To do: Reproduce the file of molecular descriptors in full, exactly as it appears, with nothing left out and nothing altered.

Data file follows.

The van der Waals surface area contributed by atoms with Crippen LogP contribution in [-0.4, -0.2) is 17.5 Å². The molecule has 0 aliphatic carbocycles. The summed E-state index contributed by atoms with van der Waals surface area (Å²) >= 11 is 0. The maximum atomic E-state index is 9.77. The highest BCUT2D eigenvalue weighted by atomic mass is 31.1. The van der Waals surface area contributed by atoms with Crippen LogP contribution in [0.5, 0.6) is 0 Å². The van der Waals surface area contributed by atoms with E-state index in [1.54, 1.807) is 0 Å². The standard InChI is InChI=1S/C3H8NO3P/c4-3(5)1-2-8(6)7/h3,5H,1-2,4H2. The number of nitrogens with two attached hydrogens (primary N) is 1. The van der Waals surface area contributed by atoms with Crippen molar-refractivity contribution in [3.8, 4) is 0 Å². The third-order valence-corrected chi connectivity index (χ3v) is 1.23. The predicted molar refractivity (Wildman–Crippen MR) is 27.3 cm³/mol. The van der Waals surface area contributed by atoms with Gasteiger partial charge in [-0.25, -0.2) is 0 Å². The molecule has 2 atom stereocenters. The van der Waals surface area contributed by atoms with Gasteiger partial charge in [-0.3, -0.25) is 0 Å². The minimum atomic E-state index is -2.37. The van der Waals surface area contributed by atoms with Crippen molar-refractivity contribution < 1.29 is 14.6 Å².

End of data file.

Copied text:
The van der Waals surface area contributed by atoms with Crippen LogP contribution in [-0.4, -0.2) is 17.5 Å². The molecule has 0 aliphatic carbocycles. The summed E-state index contributed by atoms with van der Waals surface area (Å²) >= 11 is 0. The maximum atomic E-state index is 9.77. The highest BCUT2D eigenvalue weighted by atomic mass is 31.1. The van der Waals surface area contributed by atoms with Crippen LogP contribution in [0.5, 0.6) is 0 Å². The van der Waals surface area contributed by atoms with E-state index in [1.54, 1.807) is 0 Å². The standard InChI is InChI=1S/C3H8NO3P/c4-3(5)1-2-8(6)7/h3,5H,1-2,4H2. The number of nitrogens with two attached hydrogens (primary N) is 1. The van der Waals surface area contributed by atoms with Crippen molar-refractivity contribution in [3.8, 4) is 0 Å². The third-order valence-corrected chi connectivity index (χ3v) is 1.23. The predicted molar refractivity (Wildman–Crippen MR) is 27.3 cm³/mol. The van der Waals surface area contributed by atoms with Gasteiger partial charge in [-0.25, -0.2) is 0 Å². The molecule has 2 atom stereocenters. The van der Waals surface area contributed by atoms with Gasteiger partial charge in [-0.3, -0.25) is 0 Å². The minimum atomic E-state index is -2.37. The van der Waals surface area contributed by atoms with Crippen molar-refractivity contribution < 1.29 is 14.6 Å².